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Green in the desert - Lois Glahn, past president of the... (Bev Eckman-Onyskow / For the Daily News)
Water gardening in the desert seems like a contradiction in terms, but Desert Bounty Produce is doing just that. The method is called "hydroponics," and it actually uses less water than dirt farming.

Hydroponics is the art and science of growing plants in nutrients in a medium other than dirt. The yields would make a dirt farmer envious.

The taste is SO good that there's an amazing difference between "hydro" vegetables and store-bought, even between "hydro" vegetables and those from a well-tended kitchen garden. The tomatoes were amazing--so sweet, so ... well, perfect.

And there are also a lot of them. B.J. Feeney, the owner and operator of Desert Bounty, said he will be able to produce 1,200 pounds of tomatoes in the new greenhouse he has planned.

He sells his produce at the Tularosa Farmers Market 8-11 a.m. every Saturday through the end of October. It's located at the Tularosa Community Center Park on U.S. Highway 70 near Lowe's Market. "I sell lots of herbs and tomatoes, and I'm creating a market for watercress," he said.

Feeney was host to 17 members of the Otero County Master Gardener Association, showing them his greenhouses and bumblebees. The field trip was put together by President Connie Klofonda. "I went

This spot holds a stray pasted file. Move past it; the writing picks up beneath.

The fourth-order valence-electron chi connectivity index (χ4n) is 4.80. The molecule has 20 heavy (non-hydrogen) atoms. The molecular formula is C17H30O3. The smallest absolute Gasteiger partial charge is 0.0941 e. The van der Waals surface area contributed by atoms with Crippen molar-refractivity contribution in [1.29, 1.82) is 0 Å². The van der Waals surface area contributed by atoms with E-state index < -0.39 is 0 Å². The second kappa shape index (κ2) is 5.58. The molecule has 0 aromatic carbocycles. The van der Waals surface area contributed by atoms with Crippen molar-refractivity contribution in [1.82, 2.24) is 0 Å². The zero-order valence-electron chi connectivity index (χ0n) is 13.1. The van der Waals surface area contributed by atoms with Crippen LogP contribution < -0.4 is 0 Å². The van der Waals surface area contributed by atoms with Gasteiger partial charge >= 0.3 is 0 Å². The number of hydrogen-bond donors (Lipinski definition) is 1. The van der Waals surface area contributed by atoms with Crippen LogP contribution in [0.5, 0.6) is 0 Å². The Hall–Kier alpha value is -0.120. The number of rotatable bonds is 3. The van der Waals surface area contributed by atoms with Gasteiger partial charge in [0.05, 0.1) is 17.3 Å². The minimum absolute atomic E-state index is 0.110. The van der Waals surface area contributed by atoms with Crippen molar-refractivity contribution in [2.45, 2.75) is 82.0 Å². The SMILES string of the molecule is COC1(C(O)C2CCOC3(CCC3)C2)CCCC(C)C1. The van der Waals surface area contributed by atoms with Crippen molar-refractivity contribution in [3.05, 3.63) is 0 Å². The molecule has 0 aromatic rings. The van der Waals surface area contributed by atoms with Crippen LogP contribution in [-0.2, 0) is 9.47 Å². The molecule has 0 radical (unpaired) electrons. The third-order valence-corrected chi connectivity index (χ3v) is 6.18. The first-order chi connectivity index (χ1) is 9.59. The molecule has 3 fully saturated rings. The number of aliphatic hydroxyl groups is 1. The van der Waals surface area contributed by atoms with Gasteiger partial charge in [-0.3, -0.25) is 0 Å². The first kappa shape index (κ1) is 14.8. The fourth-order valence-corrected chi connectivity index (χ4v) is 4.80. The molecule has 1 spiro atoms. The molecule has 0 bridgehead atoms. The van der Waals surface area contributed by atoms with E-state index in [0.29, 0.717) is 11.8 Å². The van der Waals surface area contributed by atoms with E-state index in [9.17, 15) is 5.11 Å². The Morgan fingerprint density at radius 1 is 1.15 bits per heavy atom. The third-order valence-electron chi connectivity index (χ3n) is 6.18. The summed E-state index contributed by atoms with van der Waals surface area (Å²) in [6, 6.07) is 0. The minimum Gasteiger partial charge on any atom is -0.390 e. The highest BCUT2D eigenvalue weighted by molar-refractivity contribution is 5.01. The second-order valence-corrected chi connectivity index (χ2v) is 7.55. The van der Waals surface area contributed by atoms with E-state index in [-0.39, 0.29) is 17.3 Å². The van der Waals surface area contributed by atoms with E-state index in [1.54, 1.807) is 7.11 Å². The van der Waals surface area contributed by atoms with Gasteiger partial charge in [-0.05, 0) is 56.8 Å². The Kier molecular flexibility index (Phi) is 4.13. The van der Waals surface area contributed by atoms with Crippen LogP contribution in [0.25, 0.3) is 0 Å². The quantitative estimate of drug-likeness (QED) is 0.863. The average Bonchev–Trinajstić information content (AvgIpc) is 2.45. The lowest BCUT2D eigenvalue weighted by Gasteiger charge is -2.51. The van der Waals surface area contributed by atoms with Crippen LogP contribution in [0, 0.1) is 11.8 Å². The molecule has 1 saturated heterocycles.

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to a festival in Tularosa and bumped into him, and he was demonstrating hydroponics," she said. "The minute I saw it, I wanted to know how far away he was so we could visit."

The Master Gardeners were impressed with Desert Bounty's operation. "I've never seen anything like it before, except on TV," said Hiram Muse of La Luz. "The age of his tomato plants is the most impressive, amazing up to four years. Everybody else gets one season." His tomato vines grow to be 30 feet long, a veritable jungle of green.

Feeney's bumblebees are flying around the greenhouse, which is a little disconcerting--but they pay no attention to the visitors.

The fruit of the hydroponic process--actually vegetables--is available year-round because it is not tied to the seasons.

Feeney did his research before setting up shop. He studied what was being done in the field of hydroponics. "New Zealand and Australia are the world leaders in hydroponics technology, and Europe, especially Holland, uses it because of the limited availability of land," he said.

"Hydroponics took off in the 1980s,"Feeney said, putting nutrients in a water-soluble form.

The specialty field even has its own magazine, "The Growing Edge," Feeney said. "It's the only one dedicated to hydroponics; it comes out every other month. There's also an Australian publication, ŒMaximum Yield.'"

Feeney decided to start his hydroponics operation in New Mexico, because of the number of days of sunlight the state has. "New Mexico is one of few states in the union that has at least 180 hours of sunlight a month, the minimum needed to grow tomatoes. The worst is 214 total in December and January."